The Heart’s Invisible Furies begins in rural Ireland with a dramatic scene: a teenage girl is cast out of her village, shamed and ridiculed by her family and local priest for becoming pregnant out of wedlock. With nothing to her name and no home, she boards a bus to Dublin and doesn’t look back.
Her son Cyril is adopted by an emotionally distant but wealthy couple and seeks affection in his close friendship with a boy named Julian. Yet as he grows up and comes to understand his identity as a gay man, he faces pervasive discrimination and the pressure to conform. From strange kidnappings to unadvised marriages and tragic losses, Cyril’s life unwinds for readers in fascinating but heartbreaking bursts. Written with compassion and humor, The Heart’s Invisible Furies comes in at almost 600 pages yet somehow still feels too short.
“Maude and I traveled to the Four Courts together on the final day to hear the verdict and, as I had not been allowed to attend during the trial itself, I was fascinated and a little frightened by the majesty of the Round Hall, where the families of victims and criminals alike mixed in a curious mélange of quarry and miscreant while barristers marched to and fro in black gowns and white wigs, laden down with folders and trailed by anxious-looking juniors. My adoptive mother was seething with rage, for the case had received so much publicity over recent weeks that her latest novel, Amongst Angels, had found its way to the front table of the Hodges Figgis Bookshop in Dawson Street, a location that none of her previous work had ever come close to troubling in the past. Alerted to the fact that morning over breakfast by our housekeeper, Brenda, who had been shopping in town the afternoon before, she extinguished her cigarette in the center of an egg yolk and started to tremble in fury, her face pale with humiliation. “The vulgarity of it all,” she said. “Popularity. Readers. I can’t bear it. I knew Charles would destroy my career in the end.”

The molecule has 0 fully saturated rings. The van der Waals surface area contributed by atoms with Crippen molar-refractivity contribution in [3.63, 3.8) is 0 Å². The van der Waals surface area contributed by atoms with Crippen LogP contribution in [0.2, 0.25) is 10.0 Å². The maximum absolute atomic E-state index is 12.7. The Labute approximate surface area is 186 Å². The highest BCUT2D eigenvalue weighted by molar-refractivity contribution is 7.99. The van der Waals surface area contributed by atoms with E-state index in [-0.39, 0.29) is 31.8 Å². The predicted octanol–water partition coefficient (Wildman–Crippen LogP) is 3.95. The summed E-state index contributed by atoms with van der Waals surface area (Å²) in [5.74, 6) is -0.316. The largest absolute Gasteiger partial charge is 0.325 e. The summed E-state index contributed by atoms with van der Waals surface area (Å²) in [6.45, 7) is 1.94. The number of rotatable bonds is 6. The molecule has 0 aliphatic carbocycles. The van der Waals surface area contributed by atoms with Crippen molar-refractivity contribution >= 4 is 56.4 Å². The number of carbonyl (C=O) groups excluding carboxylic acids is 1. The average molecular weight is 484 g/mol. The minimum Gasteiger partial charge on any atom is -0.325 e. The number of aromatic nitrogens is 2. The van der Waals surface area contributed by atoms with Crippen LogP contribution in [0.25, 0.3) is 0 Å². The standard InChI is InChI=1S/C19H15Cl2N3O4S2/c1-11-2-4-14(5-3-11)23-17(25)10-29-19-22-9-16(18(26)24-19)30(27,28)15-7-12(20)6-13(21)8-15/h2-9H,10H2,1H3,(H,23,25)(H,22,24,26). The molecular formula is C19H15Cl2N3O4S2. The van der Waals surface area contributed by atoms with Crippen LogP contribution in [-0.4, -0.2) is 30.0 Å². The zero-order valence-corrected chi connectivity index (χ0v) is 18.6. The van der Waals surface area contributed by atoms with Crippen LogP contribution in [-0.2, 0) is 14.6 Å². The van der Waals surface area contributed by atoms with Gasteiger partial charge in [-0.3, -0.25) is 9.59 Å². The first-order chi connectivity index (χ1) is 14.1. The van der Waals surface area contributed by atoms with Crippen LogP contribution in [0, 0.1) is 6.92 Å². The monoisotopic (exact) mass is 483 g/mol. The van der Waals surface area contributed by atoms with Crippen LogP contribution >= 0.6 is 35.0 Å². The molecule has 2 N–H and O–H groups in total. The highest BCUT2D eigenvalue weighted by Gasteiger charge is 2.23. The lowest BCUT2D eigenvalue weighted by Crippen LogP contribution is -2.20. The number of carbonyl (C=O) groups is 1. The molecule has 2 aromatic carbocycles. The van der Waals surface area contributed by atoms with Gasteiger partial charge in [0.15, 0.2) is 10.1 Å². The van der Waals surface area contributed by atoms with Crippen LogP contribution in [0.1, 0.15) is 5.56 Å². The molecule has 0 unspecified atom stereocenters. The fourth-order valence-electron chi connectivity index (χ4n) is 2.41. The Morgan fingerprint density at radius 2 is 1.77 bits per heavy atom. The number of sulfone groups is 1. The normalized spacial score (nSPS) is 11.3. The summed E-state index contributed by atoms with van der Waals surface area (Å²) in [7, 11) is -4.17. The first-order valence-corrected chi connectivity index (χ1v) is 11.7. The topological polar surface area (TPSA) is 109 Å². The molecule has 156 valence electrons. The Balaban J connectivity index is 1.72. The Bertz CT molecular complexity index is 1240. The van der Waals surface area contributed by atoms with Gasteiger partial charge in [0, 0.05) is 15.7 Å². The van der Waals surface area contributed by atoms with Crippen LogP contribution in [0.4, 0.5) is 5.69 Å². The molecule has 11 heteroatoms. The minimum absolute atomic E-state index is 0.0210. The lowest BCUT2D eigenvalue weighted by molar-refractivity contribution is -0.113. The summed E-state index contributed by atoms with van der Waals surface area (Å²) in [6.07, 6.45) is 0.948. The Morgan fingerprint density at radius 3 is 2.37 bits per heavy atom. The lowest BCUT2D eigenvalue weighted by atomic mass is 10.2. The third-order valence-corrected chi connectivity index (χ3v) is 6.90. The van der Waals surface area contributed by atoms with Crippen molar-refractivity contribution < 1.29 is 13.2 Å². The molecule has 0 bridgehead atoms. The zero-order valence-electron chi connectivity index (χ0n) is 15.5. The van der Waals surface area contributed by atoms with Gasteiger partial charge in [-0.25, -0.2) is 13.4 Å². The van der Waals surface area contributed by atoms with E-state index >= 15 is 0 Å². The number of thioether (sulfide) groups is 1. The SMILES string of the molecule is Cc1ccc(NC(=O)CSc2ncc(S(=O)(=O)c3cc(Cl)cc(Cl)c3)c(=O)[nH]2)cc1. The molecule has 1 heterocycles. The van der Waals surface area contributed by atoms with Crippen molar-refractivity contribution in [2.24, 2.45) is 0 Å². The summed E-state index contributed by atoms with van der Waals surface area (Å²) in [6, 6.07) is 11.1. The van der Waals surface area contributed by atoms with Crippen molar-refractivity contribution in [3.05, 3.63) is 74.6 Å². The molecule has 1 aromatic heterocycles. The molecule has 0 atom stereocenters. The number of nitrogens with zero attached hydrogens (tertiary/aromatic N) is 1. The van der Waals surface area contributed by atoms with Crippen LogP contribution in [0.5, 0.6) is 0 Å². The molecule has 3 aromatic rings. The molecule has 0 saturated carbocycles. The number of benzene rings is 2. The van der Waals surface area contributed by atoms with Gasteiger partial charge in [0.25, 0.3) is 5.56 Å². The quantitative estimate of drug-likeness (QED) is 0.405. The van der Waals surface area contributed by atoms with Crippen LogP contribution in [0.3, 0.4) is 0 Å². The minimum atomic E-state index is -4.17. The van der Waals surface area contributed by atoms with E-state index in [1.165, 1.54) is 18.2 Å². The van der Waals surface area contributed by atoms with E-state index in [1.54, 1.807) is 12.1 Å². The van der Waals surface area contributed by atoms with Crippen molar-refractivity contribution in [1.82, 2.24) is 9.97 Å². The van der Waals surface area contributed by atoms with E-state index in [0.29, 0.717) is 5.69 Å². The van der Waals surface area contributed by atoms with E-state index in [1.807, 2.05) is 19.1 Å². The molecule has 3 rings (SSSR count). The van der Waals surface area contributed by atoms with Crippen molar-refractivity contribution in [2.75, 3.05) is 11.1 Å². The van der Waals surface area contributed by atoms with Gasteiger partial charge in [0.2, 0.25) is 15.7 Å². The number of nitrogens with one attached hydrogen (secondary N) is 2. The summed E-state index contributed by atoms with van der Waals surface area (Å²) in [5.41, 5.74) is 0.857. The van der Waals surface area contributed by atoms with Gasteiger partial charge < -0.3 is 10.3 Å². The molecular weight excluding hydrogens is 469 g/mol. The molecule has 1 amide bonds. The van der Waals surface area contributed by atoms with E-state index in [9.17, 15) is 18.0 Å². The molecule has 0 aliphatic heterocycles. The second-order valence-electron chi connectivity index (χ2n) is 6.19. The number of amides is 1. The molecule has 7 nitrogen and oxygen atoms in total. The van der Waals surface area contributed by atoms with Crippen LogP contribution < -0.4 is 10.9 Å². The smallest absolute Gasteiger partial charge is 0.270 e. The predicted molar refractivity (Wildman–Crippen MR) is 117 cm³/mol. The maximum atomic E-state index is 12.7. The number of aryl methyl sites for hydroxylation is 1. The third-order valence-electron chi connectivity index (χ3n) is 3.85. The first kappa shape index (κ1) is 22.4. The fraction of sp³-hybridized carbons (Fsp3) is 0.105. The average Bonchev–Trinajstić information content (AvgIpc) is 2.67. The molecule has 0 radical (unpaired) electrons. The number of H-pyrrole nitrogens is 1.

John Boyne is the author of books for both children and adults, including The Boy in the Striped Pajamas, The Heart’s Invisible Furies, A History of Loneliness, and Stay Where You Are and Then Leave. Born in Dublin, Boyne also writes regular book reviews for The Irish Times.
Length: 582 pages
Main Settings: Dublin, Ireland; Amsterdam, The Netherlands
Secondary Setting: New York City, New York, United States
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